Supporting People with Auditory Processing Disorder
If you have a child who is battling with an Auditory Processing Disorder (APD), you most likely have many questions. Furthermore, the biggest question of all is what can we do to help them? We have heard it over and over from concerned parents.
It can be very frustrating. You know your child can hear, but some of the times it seems like they cannot. This is what can happen in a child with Auditory Processing Disorder.
At the point when we listen, we don’t just depend on our ears to identify sound, but also in our brain to involve acoustic signs in the environment, and perceive these to get a handle on the data our ears have received. This interaction is called ‘Auditory Processing’.
APD is a difficulty to transform acoustic sounds into usable data. This often prompts different challenges and sometimes mimics a hearing loss. These difficulties affect patients of all ages.
In a child or adult with APD, the brain does not perceive and interpret sounds accurately – particularly the sounds that make up speech. The individual might seem to have an auditory deficit, yet by and large, hearing isn’t the issue. It’s like there is a distinction somewhere close to the ears and the brain. They can hear what we say, but just cannot always process it.
A person will have to be seen for a hearing assessment to rule out hearing difficulties before being assessed for APD. This does not mean that the individual with a hearing loss wouldn’t have additional processing difficulties. In reality it is vice-versa, a person who has been exposed to a low level of auditory stimulation during their early years because of glue ear or a conductive loss, he or she is very likely to have auditory processing needs in the future.
There are three types of APD:
These hearing and processing difficulties are related with a known clinical or environmental cause (for example injury, sickness, general aging, noise damage or brain lesions).
This kind of processing difficulty is associated with a hearing loss. This could be either a permanent hearing loss, temporary or fluctuating hearing issue such as glue ear or normal ear infections.
This sort of APD presents as a listening difficulty but with no other known contributing factors other than a family background of developmental communication and associated disorders. Patients often continue to have similar types of difficulties from childhood to throughout their adulthood.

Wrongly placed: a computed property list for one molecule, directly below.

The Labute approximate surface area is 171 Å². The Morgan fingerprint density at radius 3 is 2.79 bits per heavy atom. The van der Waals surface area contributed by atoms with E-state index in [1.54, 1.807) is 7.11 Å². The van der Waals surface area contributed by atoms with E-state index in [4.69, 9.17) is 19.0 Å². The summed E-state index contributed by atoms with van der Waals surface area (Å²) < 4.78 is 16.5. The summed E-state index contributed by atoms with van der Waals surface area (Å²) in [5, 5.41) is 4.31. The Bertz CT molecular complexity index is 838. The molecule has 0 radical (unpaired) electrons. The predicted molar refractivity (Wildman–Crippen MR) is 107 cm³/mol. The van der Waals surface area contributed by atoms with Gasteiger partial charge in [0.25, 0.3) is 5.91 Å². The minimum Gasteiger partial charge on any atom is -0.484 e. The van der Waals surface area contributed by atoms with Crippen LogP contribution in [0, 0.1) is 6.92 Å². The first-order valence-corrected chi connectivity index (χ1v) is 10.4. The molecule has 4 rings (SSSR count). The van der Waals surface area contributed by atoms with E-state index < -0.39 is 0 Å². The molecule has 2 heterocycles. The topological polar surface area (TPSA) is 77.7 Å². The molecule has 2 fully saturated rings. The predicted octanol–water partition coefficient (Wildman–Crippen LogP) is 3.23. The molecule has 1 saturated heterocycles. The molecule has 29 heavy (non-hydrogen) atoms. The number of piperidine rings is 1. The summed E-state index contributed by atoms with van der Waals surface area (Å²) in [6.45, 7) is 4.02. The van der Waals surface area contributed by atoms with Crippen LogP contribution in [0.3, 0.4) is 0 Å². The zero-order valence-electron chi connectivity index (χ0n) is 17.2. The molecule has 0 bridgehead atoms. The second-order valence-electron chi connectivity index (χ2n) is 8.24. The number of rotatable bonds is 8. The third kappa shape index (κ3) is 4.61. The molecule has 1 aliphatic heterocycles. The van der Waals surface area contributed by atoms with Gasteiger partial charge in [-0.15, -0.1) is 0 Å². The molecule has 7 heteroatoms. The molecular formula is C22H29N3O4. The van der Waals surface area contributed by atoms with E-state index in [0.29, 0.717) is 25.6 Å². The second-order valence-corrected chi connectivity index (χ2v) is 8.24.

The symptoms of APD can go from mild to severe and may appear to be unique from one individual to another. This disorder is diagnosed by an audiologist, but the person who has APD may show up the following characteristics:
• Has difficulty in following directions
• The person might appear to be inattentive or may be easily distracted
• Might struggle to hear in crowded, noisy places
• Might have noticeable speech delays
• May frequently ask the person talking to them to repeat
• Might seem to have heard others when they haven’t
Few general management strategies parents can do to help a person with APD:
• Give lot of attention, show that they are cared and loved, and ensure that the surroundings are quiet before giving instructions.
• Always position them in the front wherever possible.
• Reduce background noise wherever possible.
• Be prepared to repeat what you say.
• Encourage eye-contact while listening.
• Pause regularly.
• Use an animated speech style. An animated speech style helps individuals with APD listen and pick out key words.
Symptoms and difficulties will change from person to person. Although there is no specific cure for most of these difficulties, there are a plethora of strategies which might help with listening and processing.
If you think you or someone you know is experiencing APD, contact Chetna Foundation. Please do not hesitate to get in touch with us if you have any further queries on Auditory Processing Disorder.